Henrietta Hudson, a “queer human bar built by lesbians,” has finally reopened in New York City to celebrate its 30th year in business.
After being closed due to the coronavirus pandemic, the lounge and bar welcomed patrons on May 15 with a newly designed space where guests can enjoy charcuterie boards and cocktails. A new logo for the bar is now genderless and embraces the bar’s commitment to being a queer safe space.
“Historically, we’ve always been a queer human bar,” says Molly Adams, the bar’s digital manager. “We started using that language in 2013. It’s not that we aren’t lesbian-centric, we are built by lesbians. It’s a more truthful renaming. We are a queer-centric bar, we are welcoming to the entire community. We want to acknowledge our history that we are built by lesbians and have been a lesbian bar, so we’re centered in that way.”
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Over the summer, Henrietta Hudson fundraised about $40,000, according to Adams, and those funds are what kept the space alive.
While some are welcoming the bar’s new branding, others have pushed back, saying removing the lesbian language and imagery is washing out the space’s lesbian history.
Seeing that Henrietta Hudson pivoted to being a “queer human bar built by lesbians” after campaigning and receiving funding to “save lesbian bars” has me feeling a way. It’s time to really talk about the rampant lesbian erasure happening in the community. pic.twitter.com/NW2C8WN952
— medusa (@tinykinseyscale) April 15, 2021
“What really upset me was that they fundraised under the name of getting money for lesbian bars. Their whole tagline was, ‘save lesbian bars,’” says Kinsey Clarke, a New York-based writer and podcaster. “They raised all this money to save lesbian bars and as soon as they got all that money they moved to decentering lesbians in their rebrand. They went from being a lesbian bar that welcomed everybody to a ‘queer human bar.’”
Clarke lives in Brooklyn, and she visited Henrietta Hudson for the first time around Christmas in 2019. Clarke says it “felt like home.” It was Clarke’s only time visiting the bar, but she donated to the fundraiser over the summer. After she heard about the rebrand and its shift to being more queer-centric, Clarke wanted her money back.
“Lesbian visibility is about maintaining our heritage, maintaining the work these women did before us and making sure that it’s not erased. When it comes to the spaces we have and the businesses we have, it’s important that we keep ourselves centric. It’s about investing in the businesses of lesbians,” says Clarke.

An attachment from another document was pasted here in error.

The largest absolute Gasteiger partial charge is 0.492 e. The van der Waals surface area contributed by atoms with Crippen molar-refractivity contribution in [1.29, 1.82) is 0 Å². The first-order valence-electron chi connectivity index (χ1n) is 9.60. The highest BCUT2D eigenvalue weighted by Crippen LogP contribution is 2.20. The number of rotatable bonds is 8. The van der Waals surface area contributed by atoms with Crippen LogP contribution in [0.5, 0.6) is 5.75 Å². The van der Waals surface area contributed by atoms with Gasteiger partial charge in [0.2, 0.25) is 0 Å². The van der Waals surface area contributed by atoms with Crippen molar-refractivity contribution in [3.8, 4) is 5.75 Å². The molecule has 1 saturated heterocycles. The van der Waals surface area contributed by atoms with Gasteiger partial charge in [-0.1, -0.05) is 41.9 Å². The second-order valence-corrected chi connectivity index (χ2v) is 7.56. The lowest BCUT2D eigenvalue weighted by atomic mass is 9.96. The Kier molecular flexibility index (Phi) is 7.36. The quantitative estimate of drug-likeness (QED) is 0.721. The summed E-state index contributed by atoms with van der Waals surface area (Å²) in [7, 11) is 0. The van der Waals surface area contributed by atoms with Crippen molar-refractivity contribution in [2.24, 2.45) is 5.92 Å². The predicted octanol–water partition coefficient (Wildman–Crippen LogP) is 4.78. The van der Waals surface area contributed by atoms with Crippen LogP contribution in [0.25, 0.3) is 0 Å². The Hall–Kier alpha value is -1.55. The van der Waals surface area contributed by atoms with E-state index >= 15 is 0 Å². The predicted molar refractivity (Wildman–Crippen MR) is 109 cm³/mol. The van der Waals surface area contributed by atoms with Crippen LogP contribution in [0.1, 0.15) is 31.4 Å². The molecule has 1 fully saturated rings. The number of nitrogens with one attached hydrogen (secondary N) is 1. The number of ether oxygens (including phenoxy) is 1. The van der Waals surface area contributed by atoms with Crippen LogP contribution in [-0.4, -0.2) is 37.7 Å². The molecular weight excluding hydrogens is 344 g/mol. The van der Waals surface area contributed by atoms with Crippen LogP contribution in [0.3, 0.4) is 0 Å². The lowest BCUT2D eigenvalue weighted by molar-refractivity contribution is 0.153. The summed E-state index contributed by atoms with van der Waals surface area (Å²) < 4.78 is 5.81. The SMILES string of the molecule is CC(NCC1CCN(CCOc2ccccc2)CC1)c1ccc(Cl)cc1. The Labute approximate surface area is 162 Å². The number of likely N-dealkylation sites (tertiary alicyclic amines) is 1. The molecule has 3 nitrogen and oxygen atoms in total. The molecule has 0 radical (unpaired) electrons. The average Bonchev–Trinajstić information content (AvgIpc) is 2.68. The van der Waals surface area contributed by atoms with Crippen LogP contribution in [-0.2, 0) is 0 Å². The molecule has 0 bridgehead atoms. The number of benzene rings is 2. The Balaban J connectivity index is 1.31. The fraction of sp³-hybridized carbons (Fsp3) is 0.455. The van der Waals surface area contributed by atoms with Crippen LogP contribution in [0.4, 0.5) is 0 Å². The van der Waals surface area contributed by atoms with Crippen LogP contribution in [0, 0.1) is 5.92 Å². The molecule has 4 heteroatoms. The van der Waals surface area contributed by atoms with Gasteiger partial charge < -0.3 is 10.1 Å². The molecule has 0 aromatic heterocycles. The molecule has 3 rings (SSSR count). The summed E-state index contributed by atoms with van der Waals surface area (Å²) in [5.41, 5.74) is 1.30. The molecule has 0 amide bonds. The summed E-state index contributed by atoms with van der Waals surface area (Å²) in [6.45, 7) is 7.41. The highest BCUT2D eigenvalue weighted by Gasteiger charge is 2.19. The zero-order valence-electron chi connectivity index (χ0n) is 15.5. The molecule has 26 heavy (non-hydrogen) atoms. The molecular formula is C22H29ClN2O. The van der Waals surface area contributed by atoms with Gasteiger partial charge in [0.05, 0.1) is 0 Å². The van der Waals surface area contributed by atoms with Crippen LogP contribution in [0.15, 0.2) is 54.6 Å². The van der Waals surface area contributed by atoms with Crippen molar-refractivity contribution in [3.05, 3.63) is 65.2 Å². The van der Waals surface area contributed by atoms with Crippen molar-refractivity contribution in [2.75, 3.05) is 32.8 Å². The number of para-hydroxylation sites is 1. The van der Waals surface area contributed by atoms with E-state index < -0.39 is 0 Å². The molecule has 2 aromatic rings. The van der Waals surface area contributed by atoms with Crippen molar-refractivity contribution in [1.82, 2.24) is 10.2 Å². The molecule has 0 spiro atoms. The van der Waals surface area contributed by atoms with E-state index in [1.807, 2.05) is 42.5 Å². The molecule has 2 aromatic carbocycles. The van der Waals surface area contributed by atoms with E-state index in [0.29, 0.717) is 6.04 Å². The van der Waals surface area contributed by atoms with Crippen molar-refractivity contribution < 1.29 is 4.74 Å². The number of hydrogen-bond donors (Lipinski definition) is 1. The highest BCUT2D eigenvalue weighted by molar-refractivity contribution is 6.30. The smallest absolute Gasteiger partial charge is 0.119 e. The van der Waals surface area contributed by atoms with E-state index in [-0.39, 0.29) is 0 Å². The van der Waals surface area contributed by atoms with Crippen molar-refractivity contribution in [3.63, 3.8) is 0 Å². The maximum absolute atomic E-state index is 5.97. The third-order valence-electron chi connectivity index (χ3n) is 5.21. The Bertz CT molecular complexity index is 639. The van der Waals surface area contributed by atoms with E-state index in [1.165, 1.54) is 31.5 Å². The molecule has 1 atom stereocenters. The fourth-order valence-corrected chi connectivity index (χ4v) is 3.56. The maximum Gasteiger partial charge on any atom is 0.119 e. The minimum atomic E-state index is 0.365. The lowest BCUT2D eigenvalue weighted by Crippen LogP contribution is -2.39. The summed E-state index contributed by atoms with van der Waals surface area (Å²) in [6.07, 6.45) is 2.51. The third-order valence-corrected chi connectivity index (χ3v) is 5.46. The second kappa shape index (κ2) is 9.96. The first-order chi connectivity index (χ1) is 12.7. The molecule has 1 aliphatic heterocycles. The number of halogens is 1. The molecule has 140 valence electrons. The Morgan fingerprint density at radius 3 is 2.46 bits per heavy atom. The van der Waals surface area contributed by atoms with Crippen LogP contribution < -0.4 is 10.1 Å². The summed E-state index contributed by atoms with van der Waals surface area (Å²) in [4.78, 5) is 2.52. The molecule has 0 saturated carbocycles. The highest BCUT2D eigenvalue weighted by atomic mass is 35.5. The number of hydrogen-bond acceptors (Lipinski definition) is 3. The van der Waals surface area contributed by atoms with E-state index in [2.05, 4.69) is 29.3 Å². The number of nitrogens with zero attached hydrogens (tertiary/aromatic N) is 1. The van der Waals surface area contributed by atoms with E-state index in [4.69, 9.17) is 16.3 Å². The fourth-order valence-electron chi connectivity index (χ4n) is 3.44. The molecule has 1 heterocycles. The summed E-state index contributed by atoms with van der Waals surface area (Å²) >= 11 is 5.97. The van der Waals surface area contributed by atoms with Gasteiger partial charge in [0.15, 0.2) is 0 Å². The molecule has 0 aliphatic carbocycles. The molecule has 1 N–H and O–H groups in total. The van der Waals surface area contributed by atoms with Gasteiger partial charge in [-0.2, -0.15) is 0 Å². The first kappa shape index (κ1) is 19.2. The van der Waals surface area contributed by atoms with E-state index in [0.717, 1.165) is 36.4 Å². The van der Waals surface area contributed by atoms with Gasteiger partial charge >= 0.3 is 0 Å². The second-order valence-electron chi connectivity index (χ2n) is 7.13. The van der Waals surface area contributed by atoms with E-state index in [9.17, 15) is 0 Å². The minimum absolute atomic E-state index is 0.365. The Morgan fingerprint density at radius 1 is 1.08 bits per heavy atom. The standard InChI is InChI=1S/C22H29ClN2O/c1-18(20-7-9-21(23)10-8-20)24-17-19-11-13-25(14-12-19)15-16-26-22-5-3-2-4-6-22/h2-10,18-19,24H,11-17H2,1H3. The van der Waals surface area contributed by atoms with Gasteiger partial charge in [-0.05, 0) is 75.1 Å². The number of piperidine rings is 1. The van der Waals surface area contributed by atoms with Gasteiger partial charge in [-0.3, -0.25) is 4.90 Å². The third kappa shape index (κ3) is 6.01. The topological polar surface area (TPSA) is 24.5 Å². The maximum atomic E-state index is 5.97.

Adams says the rebranding has been an idea for many years, but the pandemic allowed owner Lisa Cannistraci to finally plan and implement it.
“We aren’t erasing our history. Our history isn’t changing. Our feeling is that essentially that the lesbian community is very important, and the lesbian community has now found new language to identify as non-binary, or dyke, or queer, or gay. We didn’t have that language when we first opened. We’re not taking away this space. No one is gonna think of Henrietta Hudson and not think of our lesbian history,” says Adams. “Lesbians aren’t the most marginalized in our community anymore and we want to validate all members of the community. Language is still our biggest tool to do that.”
there’s very few lesbian bars/spaces, they’ve now called it a slur (queer), and by the sound of it, they raised moneu (mostly from lesbians) to then change it to a space that isn’t rlly for us
— ivy has exams :c (@softbeetIe) April 17, 2021
Henrietta Hudson has had every reservation filled since its opening. Though Adams says the bar will continue doing virtual programming like informational panels and Zoom events, people are finally allowed to reconvene with their friends again.
“The overwhelming response was, ‘Thank you, I feel seen.’ And that’s the most important thing to us,” says Adams. “It’s important to recognize who we are trying to center in our community.”